Much has been said about India’s demographic dividend. 66% of the country is under the age of 35 and the median age of India is 22yrs. As a result our economy has potential to grow faster than any other country including China. We will hold this advantage for the next 2 decades. Can we really benefit from this demographic advantage?
A young population is just the raw material. Unless we have systems to nurture the raw material into a quality finished product, there is no value in it. Most important is the educational system. We need to develop our educational system from bottom to top or we will miss this opportunity.
The state of Andhra Pradesh is a case in point. There are 500 engineering colleges producing about 1.5 Lakh engineers each year. Less than 20% of these engineers are employable and less than 10% are placed immediately after graduation. The rest form the tsunami which hits Ameerpet, a locality in Hyderabad which hosts hundreds of training institutes to train these engineers to find jobs.
Cashing in on the students graduating from the pathetic education system, an entire industry has spawned in Ameerpet where students from all over the country come to get trained on various courses, shelling out Rs 60k – Rs 1.5L for each course. It is like a treadmill where you feel you are getting somewhere and yet get nowhere. Several years pass. Meanwhile agents are paid to get an interview, experience certificates are faked, HRs in companies are paid kickbacks etc. All this for a job in the IT sector, it is just mind boggling. Frustration of an IT job and the increasing suicides of IT employees is a story for another day. As the famous quotation goes: ‘The trouble with the rat race is that even if you win, you’re still a rat’.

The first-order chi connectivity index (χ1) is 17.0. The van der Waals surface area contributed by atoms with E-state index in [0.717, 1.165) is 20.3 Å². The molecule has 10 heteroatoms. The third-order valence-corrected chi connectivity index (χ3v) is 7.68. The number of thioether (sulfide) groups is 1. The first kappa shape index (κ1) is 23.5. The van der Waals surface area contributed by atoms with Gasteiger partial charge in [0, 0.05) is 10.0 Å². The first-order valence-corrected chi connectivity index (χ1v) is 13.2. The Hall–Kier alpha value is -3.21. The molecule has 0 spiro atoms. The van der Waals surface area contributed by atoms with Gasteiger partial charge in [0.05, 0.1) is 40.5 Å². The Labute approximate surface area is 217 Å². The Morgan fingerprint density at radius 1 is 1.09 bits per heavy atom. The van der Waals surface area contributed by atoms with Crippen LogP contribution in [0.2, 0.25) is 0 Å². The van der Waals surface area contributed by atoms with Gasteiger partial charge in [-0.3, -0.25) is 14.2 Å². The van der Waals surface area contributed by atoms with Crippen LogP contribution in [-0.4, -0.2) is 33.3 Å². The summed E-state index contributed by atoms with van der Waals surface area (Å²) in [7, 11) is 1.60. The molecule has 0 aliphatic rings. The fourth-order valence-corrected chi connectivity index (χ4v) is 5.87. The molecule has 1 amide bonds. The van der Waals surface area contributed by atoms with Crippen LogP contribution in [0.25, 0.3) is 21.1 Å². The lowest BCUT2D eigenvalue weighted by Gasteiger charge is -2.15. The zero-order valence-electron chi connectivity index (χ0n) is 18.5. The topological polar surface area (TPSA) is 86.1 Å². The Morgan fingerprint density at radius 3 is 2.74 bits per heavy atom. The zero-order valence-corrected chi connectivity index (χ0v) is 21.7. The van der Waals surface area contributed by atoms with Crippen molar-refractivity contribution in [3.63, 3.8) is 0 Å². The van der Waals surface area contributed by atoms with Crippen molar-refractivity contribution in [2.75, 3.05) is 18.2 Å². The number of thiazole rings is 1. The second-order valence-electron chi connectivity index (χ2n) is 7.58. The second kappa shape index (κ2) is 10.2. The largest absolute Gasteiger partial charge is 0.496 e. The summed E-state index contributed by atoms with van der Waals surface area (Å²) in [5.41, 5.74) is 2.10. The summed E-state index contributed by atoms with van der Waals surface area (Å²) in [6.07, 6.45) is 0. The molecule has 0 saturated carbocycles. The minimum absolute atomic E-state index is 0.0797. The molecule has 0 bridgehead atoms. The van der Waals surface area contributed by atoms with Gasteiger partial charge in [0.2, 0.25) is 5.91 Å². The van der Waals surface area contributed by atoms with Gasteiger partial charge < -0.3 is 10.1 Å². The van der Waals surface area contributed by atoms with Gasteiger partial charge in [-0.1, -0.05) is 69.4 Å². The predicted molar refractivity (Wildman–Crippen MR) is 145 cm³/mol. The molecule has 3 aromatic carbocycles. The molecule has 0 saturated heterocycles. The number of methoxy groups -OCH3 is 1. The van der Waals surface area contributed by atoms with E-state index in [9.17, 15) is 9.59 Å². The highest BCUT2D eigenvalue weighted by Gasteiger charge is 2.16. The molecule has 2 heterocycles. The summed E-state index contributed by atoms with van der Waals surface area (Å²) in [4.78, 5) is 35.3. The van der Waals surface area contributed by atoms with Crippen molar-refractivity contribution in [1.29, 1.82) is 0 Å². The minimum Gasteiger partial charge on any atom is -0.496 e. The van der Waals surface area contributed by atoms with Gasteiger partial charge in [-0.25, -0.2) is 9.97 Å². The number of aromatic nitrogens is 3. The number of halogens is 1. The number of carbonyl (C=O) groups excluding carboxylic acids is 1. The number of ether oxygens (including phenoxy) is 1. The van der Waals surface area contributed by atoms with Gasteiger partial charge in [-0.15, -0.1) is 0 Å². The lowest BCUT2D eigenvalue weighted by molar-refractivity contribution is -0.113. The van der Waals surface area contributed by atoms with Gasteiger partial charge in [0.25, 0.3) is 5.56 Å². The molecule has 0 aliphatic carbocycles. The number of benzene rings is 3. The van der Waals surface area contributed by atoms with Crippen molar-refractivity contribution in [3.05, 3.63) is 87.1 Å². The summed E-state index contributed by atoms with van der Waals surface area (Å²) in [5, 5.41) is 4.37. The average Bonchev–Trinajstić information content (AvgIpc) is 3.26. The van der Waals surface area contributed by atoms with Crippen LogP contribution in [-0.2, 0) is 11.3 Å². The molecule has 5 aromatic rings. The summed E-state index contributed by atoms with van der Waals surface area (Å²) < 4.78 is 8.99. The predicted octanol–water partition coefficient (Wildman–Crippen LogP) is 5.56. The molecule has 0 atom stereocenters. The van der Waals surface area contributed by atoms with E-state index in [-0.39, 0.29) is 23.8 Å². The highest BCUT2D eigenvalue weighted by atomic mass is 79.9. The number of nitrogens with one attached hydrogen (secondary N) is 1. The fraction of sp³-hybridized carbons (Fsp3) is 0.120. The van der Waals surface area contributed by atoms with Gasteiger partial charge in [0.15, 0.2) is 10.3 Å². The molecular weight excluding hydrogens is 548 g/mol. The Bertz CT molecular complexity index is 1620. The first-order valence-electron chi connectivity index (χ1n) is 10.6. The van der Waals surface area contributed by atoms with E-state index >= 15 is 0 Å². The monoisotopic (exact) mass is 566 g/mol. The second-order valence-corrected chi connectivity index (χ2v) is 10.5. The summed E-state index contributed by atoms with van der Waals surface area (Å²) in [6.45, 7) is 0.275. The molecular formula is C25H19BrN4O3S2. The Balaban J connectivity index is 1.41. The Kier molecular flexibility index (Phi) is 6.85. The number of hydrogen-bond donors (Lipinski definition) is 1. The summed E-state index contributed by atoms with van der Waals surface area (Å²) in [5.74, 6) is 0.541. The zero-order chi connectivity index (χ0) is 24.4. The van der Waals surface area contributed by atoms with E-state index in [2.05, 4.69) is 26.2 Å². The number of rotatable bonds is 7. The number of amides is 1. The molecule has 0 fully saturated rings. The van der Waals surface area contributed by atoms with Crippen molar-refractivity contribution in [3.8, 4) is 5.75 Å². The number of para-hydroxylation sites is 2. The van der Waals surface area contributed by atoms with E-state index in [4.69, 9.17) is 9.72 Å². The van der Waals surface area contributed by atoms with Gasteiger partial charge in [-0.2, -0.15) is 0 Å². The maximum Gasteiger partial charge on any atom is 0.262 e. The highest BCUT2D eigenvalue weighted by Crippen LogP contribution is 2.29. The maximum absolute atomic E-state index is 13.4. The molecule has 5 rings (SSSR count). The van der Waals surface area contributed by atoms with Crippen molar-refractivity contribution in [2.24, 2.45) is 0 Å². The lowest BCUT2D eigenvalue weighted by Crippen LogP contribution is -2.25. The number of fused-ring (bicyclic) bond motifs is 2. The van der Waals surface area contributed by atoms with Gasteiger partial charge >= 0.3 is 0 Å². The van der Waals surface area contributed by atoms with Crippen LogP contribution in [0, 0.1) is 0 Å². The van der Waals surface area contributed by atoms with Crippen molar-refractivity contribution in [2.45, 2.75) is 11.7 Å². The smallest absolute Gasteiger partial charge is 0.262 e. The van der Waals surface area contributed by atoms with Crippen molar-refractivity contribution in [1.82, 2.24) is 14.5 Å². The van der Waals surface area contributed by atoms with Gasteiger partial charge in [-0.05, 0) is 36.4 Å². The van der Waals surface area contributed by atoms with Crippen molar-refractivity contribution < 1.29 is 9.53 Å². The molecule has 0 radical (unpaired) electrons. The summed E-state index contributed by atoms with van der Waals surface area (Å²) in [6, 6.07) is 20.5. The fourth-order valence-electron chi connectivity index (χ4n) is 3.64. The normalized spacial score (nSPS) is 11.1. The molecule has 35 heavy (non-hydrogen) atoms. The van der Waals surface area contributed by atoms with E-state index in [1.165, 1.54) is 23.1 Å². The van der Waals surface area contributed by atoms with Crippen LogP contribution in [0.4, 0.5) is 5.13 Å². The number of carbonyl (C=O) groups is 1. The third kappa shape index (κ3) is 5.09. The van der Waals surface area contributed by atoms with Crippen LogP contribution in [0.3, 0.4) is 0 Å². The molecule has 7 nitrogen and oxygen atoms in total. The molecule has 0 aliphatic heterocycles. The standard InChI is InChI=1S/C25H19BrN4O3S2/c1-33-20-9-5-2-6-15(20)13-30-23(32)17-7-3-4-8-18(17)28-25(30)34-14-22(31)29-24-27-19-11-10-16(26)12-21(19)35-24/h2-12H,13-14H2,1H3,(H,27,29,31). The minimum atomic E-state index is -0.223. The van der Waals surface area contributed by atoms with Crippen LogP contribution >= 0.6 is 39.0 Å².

So what is the recourse, while we wait for the education system to improve and the industry to offer more jobs? Entrepreneurship. Combining the private and public sectors, India can offer jobs to only 7% of its population. It has always been like that. What this generation needs to see is that most of India is self employed, right from the farmer to the street side vendors. India has always been a country with a high entrepreneurial spirit. Unfortunately the IT glitter has blinded the youth and misled most of them.
It is time this generation steps down from the Ameerpet treadmill and looks in the direction of entrepreneurship. There are several options and nothing beats the satisfaction of making it big on your own. Work hard, have fun, make history!
posted by shobhit mathur(youth for seva)